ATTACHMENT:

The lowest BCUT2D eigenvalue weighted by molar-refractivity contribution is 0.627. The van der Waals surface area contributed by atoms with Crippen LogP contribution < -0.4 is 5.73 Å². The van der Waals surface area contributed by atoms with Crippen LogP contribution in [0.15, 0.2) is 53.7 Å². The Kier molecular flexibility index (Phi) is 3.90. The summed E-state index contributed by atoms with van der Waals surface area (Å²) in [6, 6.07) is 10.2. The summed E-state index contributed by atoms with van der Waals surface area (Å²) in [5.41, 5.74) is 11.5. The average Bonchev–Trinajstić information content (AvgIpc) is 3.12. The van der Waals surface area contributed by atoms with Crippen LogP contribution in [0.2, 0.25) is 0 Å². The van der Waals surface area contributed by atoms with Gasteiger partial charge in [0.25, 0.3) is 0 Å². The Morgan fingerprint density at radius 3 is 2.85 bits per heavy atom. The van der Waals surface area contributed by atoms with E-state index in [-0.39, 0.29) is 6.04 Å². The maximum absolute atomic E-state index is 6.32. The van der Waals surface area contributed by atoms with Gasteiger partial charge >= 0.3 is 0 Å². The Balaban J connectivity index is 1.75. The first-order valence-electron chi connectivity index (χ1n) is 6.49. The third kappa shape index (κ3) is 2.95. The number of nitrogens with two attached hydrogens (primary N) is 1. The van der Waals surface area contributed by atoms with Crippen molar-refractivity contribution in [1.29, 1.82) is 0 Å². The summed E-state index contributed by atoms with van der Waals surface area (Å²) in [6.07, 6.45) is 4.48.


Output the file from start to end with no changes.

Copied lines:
The lowest BCUT2D eigenvalue weighted by molar-refractivity contribution is 0.627. The van der Waals surface area contributed by atoms with Crippen LogP contribution < -0.4 is 5.73 Å². The van der Waals surface area contributed by atoms with Crippen LogP contribution in [0.15, 0.2) is 53.7 Å². The Kier molecular flexibility index (Phi) is 3.90. The summed E-state index contributed by atoms with van der Waals surface area (Å²) in [6, 6.07) is 10.2. The summed E-state index contributed by atoms with van der Waals surface area (Å²) in [5.41, 5.74) is 11.5. The average Bonchev–Trinajstić information content (AvgIpc) is 3.12. The van der Waals surface area contributed by atoms with Crippen LogP contribution in [0.2, 0.25) is 0 Å². The van der Waals surface area contributed by atoms with Gasteiger partial charge in [0.25, 0.3) is 0 Å². The Morgan fingerprint density at radius 3 is 2.85 bits per heavy atom. The van der Waals surface area contributed by atoms with E-state index in [-0.39, 0.29) is 6.04 Å². The maximum absolute atomic E-state index is 6.32. The van der Waals surface area contributed by atoms with Gasteiger partial charge >= 0.3 is 0 Å². The Balaban J connectivity index is 1.75. The first-order valence-electron chi connectivity index (χ1n) is 6.49. The third kappa shape index (κ3) is 2.95. The number of nitrogens with two attached hydrogens (primary N) is 1. The van der Waals surface area contributed by atoms with Crippen molar-refractivity contribution in [1.29, 1.82) is 0 Å². The summed E-state index contributed by atoms with van der Waals surface area (Å²) in [6.07, 6.45) is 4.48.